The Influence of Atlantic Sea Surface Temperature Anomalies on the North Atlantic Oscillation

Robertson, Andrew W.; Mechoso, Carlos R.; Kim, Young-Joon

The influence of Atlantic sea surface temperature (SST) anomalies on the atmospheric circulation over the North Atlantic sector during winter is investigated by performing experiments with an atmospheric general circulation model. These consist of a 30-yr run with observed SST anomalies for the period 1961–90 confined geographically to the Atlantic Ocean, and of a control run with climatological SSTs prescribed globally. A third 30-yr integration with observed SSTs confined to the South Atlantic is made to confirm present findings. The simulated interannual variance of 500-hPa wintertime geopotential heights over the North Atlantic attains much more realistic values when observed Atlantic SSTs are prescribed. Circulation patterns that resemble the positive phase of the North Atlantic oscillation (NAO) become more pronounced in terms of the leading EOF of winter means, and a cluster analysis of daily fields. The variance of an interannual NAO index increases by fivefold over its control value. Atlantic SST variability is also found to produce an appreciable rectified response in the December–February time mean. Interannual fluctuations in the simulated NAO are found to be significantly correlated with SST anomalies over the tropical and subtropical South Atlantic. These SST anomalies are accompanied by displacements in the simulated summer monsoonal circulation over South America and the cross-equatorial regional Hadley circulation.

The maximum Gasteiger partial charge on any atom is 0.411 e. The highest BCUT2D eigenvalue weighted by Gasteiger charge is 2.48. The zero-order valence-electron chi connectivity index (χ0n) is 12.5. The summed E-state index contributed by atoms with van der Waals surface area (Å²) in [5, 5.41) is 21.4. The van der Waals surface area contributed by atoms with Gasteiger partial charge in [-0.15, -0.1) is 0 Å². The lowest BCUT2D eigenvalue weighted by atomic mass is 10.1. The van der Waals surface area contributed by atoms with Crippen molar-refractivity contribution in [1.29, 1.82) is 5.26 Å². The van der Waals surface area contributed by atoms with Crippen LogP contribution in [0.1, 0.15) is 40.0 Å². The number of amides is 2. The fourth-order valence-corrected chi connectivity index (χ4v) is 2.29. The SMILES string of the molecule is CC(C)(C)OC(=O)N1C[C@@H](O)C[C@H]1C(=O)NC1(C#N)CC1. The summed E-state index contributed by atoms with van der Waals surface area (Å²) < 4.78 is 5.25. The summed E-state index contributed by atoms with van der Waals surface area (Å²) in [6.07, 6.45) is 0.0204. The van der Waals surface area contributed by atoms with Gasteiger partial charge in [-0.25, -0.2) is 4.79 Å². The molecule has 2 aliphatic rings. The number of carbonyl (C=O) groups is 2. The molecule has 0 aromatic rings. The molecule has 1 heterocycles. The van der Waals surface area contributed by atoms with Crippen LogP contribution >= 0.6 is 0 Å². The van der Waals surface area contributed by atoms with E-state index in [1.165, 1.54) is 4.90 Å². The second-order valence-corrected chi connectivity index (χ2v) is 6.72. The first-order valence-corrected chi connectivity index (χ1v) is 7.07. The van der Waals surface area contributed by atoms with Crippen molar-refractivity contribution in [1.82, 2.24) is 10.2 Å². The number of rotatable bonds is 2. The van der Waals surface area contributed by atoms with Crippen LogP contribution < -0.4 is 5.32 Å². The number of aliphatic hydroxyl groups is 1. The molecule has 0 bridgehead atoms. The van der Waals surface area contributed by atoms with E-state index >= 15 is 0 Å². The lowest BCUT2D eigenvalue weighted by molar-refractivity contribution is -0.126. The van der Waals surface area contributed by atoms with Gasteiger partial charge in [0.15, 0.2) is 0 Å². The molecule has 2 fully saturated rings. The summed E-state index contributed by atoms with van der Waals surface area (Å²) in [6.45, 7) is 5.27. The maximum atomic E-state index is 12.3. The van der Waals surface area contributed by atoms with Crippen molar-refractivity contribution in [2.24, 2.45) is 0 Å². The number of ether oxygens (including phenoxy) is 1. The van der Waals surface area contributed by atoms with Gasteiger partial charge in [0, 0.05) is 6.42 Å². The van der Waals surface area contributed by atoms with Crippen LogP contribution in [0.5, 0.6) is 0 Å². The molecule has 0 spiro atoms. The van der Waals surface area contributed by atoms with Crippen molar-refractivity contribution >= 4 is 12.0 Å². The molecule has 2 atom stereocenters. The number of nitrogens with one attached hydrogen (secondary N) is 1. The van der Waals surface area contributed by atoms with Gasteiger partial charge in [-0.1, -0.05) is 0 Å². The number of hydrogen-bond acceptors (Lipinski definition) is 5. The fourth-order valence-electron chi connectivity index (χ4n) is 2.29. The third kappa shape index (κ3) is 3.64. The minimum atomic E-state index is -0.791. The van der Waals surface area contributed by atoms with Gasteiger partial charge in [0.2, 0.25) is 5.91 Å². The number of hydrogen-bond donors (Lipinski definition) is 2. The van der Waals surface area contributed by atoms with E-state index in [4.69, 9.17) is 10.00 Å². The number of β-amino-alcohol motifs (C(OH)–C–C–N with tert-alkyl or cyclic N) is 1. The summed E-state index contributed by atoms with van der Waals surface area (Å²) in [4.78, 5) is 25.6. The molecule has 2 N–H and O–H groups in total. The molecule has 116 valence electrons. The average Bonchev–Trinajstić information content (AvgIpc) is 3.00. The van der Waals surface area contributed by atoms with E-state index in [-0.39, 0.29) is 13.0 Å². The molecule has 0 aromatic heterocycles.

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Academic Units
International Research Institute for Climate and Society
American Meteorological Society
Published Here
August 14, 2012